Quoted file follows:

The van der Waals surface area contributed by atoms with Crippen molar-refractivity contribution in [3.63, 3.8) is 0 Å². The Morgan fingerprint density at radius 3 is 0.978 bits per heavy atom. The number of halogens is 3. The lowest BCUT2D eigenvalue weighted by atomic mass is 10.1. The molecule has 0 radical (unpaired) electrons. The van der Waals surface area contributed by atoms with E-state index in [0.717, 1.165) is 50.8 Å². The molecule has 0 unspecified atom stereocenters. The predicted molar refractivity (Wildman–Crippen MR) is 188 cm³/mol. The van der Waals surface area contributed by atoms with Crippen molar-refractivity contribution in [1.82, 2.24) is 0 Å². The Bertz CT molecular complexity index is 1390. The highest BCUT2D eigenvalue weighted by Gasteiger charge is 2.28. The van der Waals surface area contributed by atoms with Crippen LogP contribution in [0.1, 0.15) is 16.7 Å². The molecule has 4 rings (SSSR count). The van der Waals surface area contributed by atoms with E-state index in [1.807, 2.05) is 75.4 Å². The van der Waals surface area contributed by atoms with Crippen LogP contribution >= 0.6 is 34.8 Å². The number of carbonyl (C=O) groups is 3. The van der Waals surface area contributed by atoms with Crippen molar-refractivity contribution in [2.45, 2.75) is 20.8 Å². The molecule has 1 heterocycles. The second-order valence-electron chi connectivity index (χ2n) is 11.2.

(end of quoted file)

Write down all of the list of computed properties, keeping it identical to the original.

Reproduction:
The van der Waals surface area contributed by atoms with Crippen molar-refractivity contribution in [3.63, 3.8) is 0 Å². The Morgan fingerprint density at radius 3 is 0.978 bits per heavy atom. The number of halogens is 3. The lowest BCUT2D eigenvalue weighted by atomic mass is 10.1. The molecule has 0 radical (unpaired) electrons. The van der Waals surface area contributed by atoms with E-state index in [0.717, 1.165) is 50.8 Å². The molecule has 0 unspecified atom stereocenters. The predicted molar refractivity (Wildman–Crippen MR) is 188 cm³/mol. The van der Waals surface area contributed by atoms with Crippen molar-refractivity contribution in [1.82, 2.24) is 0 Å². The Bertz CT molecular complexity index is 1390. The highest BCUT2D eigenvalue weighted by Gasteiger charge is 2.28. The van der Waals surface area contributed by atoms with Crippen LogP contribution in [0.1, 0.15) is 16.7 Å². The molecule has 4 rings (SSSR count). The van der Waals surface area contributed by atoms with E-state index in [1.807, 2.05) is 75.4 Å². The van der Waals surface area contributed by atoms with Crippen LogP contribution >= 0.6 is 34.8 Å². The number of carbonyl (C=O) groups is 3. The van der Waals surface area contributed by atoms with Crippen molar-refractivity contribution in [2.45, 2.75) is 20.8 Å². The molecule has 1 heterocycles. The second-order valence-electron chi connectivity index (χ2n) is 11.2.